MOST of Theresa May’s high-profile education speech this week was typical Tory fayre, big on Victorian-style values and at least a bit condescending. However, it was fascinating to watch the Prime Minister highlight, and seemingly lament, the burden of student debt.

The Conservatives do not always show a great deal of self-awareness as they lecture to the electorate on all sorts of issues with a “we know best” tone. Nevertheless, Mrs May’s focus on student debt was remarkable.

In part, she appeared to mention student debt in the context of her apparent suggestion that significant numbers of middle-class youngsters were going to university merely because this is what people expected of them, as she expounded on the benefits of “technical education”.

While student choice is obviously important, this was certainly among the most patronising parts of her speech, which is saying something, with Mrs May’s comments in this regard seeming to relate mainly to the needs of private sector employers rather than individuals.

In any case, what made her reference to student debt fascinating was that it was the Conservatives, with the help of u-turning Liberal Democrats, who hiked annual tuition fees in England from £3,000 to £9,000 in the early part of this decade. So Mrs May appears to be fretting over a student debt problem that has arisen in large part from Conservative policy.

She has instigated a review, always a favourite of the politicians when looking at difficult issues.

However, on the tuition fees front, Mrs May surely does not need a review to tell her how this problem might be solved.

She could just take a look north of the Border, or ask First Minister Nicola Sturgeon for some advice during one of their meetings about the Brexit shambles.

What is crucial when it comes to student choice in relation to higher education is that university tuition fees for a first degree are paid for by the state.

This is what actually gives people from all backgrounds the maximum chance of pursuing a university education, if that is what they desire.

It is also, ultimately, good for employers, productivity, and the overall economy.

When it comes to university education, narrowing the talent pool by making entry easier for those with the ability to pay, while excluding those who cannot or are worried about taking on excessive debt, is the worst possible route. However, that is the one the Conservatives have chosen south of the Border with their tuition fee hike which came into effect in 2012.

Thankfully, it is one the Scottish Government has pledged not to go down.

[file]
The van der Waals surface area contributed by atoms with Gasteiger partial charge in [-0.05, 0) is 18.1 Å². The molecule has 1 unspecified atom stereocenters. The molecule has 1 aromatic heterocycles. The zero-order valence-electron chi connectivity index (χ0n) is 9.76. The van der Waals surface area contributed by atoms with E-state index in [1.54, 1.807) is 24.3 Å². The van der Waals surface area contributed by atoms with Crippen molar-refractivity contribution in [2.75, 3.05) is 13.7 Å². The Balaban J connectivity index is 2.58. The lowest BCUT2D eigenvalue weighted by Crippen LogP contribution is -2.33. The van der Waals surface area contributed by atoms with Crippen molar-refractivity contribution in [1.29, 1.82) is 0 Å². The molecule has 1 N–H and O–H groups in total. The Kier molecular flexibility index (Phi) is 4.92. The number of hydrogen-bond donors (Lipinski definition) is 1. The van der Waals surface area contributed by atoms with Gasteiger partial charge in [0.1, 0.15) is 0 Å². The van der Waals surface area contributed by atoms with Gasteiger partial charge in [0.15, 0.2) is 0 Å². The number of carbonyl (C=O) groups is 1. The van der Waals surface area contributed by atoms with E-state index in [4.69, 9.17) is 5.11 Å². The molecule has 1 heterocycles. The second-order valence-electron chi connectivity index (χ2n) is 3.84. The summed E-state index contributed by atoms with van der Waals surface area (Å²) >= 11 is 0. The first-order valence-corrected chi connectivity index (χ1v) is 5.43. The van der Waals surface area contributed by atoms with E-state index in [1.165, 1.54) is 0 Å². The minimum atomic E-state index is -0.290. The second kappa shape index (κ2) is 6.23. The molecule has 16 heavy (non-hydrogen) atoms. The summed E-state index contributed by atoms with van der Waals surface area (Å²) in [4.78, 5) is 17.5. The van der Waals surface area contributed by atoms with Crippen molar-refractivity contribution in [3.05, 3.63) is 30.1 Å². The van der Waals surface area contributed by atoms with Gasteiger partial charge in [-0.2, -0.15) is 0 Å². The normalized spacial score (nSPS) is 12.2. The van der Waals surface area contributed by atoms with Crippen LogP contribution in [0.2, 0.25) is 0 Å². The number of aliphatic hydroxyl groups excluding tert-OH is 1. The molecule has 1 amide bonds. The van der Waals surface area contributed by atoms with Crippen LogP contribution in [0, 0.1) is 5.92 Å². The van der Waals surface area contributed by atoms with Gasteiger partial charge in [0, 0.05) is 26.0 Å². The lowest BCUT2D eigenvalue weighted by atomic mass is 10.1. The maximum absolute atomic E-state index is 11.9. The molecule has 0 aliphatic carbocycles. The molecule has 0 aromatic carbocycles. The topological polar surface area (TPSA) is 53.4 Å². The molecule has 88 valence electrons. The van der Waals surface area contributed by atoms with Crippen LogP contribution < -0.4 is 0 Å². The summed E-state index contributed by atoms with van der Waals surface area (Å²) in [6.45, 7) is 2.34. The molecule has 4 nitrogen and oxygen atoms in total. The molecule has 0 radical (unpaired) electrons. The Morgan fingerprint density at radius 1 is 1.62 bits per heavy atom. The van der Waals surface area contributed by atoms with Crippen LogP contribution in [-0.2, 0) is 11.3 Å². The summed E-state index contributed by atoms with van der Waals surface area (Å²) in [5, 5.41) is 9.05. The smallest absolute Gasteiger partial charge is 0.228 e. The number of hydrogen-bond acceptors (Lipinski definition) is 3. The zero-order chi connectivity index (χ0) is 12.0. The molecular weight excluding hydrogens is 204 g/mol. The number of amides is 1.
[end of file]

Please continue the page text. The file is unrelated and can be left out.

It is all very well for the Conservatives, some of them in ivory towers, to talk about helping the poorest get into university and assume that everyone else can pay the fees. Some of these politicians will be people who pay private school fees anyway, and therefore see little difference when their children go on to university, in terms of keeping a similar level of direct debit going.

People from the lowest-income families should certainly be given all the help possible to pursue a university education. To fail to do so would be detrimental not only to these people’s opportunities but also to society and the economy. Why should people be excluded and the country miss out on all they have to contribute because they are unable to afford a higher education?

While this is understandably the focus of much of public policy, it is important to remember vast numbers of parents from households in the wide middle-income bracket are also unable to pay university fees for their children, regardless of how much they might want to.

So, where tuition fees are not met by the state, many young people have to decide between taking a different route – because their choice has been curtailed by this public policy failure – or going to university and accumulating huge debt.

We should also not underestimate the scale of the burden of university-related debt for young people, given this will make it even more difficult for them to get a foot on the ladder towards the red-hot housing market. And let us not forget that the lamentable erosion of pension provision, mainly by companies but also in the public sector, will mean young people will have to put far more of their money aside for their eventual retirement than the baby boomer generation.

A country of debt-laden students and ultimately impoverished pensioners is not going to have a strong economy.

If talented individuals wish to, and cannot, pursue a university education, the country’s skills base will be eroded. That is a simple fact.

Mrs May must remember that, for all her talk of a technical education route that it must be noted will suit some school-leavers, going to university can give many people the sort of wider perspectives that are crucial to their future careers and broader economic success.

It must not all be about giving people very specific skills to meet the needs of a particular employer – such training can be given on the job through the likes of a graduate training scheme.

And, given the brain drain the UK is facing as a result of Brexit, the last thing we need to do is damage the country’s skills base further. This brain drain is being felt across the economy. Universities themselves will also have to ensure they attract the brightest talent, from all backgrounds, as they strive in coming years to plug the likes of key research posts filled previously by people from overseas who are no longer attracted by the insular Brexit Britain.

The Scottish Government’s policy of providing free university tuition for young people who live and study north of the Border gives Scotland a major advantage over England in terms of future skills and productivity.

Mrs May should not need a review to tell her free university tuition is one of the solutions to her very long list of problems.